In the wake of devastating drone and cruise missile strikes on oil facility sites in Saudi Arabia allegedly carried out by Iran, President Donald Trump answered the kingdom's call for international military assistance on Friday.
Trump authorized both U.S. military troops and missile defense equipment to be deployed to Saudi Arabia and the United Arab Emirates, doing so through an announcement at the Pentagon from Defense Secretary Mark Esper.
"In response to the kingdom's request, the president has approved the deployment of U.S. forces, which will be defensive in nature and primarily focused on air and missile defense," Esper said.
He also bolstered the Trump administration's claim that Iran was responsible for the drone and cruise missile strike which disrupted the global oil supply, saying "all indications are that Iran was responsible for the attack."
Esper was joined by Joint Chiefs of Staff Chairman Joseph Dunford in briefing the president on a range of potential military operations against Iran on Friday. Neither of them indicated any specific numbers in regard to U.S. troop deployments but did indicate that it wouldn't be in the thousands. Dunford said details of the deployment would be shared next week.
There also seemed to be a sense of urgency in getting those approved U.S. resources to both countries, as Esper announced that they would "accelerate the delivery" of the military equipment in order to make sure both countries were ready to take defensive measures if need be.
Esper hinted that sending U.S. military resources to Saudi Arabia and the UAE -- both of which are strong U.S. allies -- is meant to "send a clear message" to the region that the United States will "demonstrate commitment to upholding the international rules based order that we have long called on Iran to obey."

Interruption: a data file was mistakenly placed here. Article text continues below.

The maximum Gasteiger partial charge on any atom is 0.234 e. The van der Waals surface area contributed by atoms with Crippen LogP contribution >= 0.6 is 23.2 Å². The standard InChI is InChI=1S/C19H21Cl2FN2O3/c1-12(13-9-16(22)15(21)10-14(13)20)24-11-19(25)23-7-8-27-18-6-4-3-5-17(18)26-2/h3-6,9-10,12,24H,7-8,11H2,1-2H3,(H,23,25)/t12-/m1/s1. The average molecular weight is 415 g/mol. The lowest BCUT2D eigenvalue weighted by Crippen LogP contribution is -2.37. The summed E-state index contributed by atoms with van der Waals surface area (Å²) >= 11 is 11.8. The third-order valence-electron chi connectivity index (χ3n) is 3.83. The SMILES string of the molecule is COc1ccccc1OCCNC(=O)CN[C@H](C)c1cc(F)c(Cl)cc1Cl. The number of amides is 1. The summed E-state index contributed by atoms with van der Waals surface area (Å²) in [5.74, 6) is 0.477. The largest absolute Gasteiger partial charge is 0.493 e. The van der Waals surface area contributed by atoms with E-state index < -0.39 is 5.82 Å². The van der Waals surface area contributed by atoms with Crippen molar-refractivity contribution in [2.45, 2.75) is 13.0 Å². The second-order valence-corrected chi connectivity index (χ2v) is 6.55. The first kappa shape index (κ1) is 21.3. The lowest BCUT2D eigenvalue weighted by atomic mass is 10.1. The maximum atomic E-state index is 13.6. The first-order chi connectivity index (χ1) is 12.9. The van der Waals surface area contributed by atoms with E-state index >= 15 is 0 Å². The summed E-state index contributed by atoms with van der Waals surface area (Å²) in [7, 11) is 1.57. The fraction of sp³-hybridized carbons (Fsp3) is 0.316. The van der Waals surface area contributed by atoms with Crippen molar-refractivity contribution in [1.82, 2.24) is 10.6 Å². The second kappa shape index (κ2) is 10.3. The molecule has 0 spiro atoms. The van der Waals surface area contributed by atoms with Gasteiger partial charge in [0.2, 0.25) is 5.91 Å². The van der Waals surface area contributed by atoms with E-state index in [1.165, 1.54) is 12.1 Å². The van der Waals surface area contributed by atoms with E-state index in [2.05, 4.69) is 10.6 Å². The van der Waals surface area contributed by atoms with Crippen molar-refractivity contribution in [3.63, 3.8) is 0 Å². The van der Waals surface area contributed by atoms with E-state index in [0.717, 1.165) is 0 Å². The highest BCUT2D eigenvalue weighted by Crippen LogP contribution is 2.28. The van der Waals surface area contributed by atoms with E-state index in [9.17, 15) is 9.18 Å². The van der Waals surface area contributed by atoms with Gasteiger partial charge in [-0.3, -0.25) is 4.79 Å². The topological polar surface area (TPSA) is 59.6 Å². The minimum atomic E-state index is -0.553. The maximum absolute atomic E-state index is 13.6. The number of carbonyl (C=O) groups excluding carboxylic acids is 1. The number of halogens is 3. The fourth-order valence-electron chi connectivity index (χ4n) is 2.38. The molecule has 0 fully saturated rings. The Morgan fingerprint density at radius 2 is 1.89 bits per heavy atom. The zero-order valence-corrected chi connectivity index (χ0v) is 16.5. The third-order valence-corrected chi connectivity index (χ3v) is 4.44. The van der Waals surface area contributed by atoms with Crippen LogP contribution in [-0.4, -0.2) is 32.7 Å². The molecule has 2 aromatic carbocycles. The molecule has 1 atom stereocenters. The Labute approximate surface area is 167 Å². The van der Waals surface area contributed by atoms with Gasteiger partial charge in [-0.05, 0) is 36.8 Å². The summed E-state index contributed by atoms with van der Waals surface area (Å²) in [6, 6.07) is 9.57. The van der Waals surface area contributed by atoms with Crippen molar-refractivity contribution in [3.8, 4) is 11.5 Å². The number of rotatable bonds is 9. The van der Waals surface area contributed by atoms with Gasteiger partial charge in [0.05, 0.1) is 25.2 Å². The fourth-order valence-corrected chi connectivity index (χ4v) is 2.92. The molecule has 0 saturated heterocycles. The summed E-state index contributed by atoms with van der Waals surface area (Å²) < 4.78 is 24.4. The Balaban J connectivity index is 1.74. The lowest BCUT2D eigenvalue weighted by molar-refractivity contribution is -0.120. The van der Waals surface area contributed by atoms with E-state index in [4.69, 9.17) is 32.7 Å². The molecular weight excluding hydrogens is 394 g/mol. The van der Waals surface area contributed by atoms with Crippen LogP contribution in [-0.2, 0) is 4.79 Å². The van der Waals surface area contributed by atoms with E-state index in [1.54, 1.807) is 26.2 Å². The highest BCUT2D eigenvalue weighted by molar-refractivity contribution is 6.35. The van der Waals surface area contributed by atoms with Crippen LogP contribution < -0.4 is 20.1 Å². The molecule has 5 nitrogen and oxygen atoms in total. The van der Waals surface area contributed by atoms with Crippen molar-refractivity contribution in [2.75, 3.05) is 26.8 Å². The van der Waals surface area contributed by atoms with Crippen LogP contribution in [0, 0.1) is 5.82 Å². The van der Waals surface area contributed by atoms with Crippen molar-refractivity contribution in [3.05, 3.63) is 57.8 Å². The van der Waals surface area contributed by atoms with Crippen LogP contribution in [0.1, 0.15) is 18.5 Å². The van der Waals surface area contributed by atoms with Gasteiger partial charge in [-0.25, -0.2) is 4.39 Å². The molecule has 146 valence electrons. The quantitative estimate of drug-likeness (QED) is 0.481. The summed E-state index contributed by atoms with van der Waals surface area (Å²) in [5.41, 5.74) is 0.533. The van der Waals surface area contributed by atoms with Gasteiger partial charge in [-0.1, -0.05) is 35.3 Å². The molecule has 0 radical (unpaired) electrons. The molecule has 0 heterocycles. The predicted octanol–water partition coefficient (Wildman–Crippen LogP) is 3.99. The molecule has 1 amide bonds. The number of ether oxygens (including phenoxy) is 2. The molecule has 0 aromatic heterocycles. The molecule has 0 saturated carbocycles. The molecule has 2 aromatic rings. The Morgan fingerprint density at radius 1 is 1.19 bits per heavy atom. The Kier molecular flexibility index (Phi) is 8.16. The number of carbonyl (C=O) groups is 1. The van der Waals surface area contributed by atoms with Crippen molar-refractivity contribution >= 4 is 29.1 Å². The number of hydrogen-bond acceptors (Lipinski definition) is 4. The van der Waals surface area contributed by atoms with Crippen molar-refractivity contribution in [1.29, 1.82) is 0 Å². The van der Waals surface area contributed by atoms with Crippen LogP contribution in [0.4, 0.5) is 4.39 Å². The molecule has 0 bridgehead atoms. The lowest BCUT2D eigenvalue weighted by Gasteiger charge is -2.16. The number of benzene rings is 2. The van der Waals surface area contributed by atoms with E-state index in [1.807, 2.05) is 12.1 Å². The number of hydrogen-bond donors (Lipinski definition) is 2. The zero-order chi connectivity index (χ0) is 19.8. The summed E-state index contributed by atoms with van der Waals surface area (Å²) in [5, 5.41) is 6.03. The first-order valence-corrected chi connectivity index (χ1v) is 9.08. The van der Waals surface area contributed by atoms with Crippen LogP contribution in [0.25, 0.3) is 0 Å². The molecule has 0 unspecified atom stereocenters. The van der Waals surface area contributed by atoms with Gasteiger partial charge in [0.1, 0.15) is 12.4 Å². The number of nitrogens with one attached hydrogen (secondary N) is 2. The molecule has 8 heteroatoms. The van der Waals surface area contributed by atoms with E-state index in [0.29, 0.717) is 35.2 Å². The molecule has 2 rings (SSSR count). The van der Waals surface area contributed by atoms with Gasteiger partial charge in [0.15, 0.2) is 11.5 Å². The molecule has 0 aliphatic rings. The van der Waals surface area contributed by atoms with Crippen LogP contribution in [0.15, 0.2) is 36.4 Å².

According to NBC News, Esper also reiterated Trump's take on the increasingly tense situation.
"As the President has made clear the United States does not seek conflict with Iran. That said we have many other military options available should they be necessary," he said.
The discussion between Esper, Dunford, and the president on Friday came on the heels of Trump's announcement of a new round of harsh financial sanctions against Iran, as reported previously by The Inquisitr.
Trump called the sanctions the "highest sanctions ever imposed on a country," and claimed that it had never been done before. Iran has called previous rounds of U.S. sanctions "economic warfare."
Treasury Secretary Steven Mnuchin described the latest round of sanctions as a devastating blow to Iran's chances of receiving any kind of international funding, as they specifically targeted Iran's national bank.
Iran still maintains that they were not involved in the Saudi oil site attacks.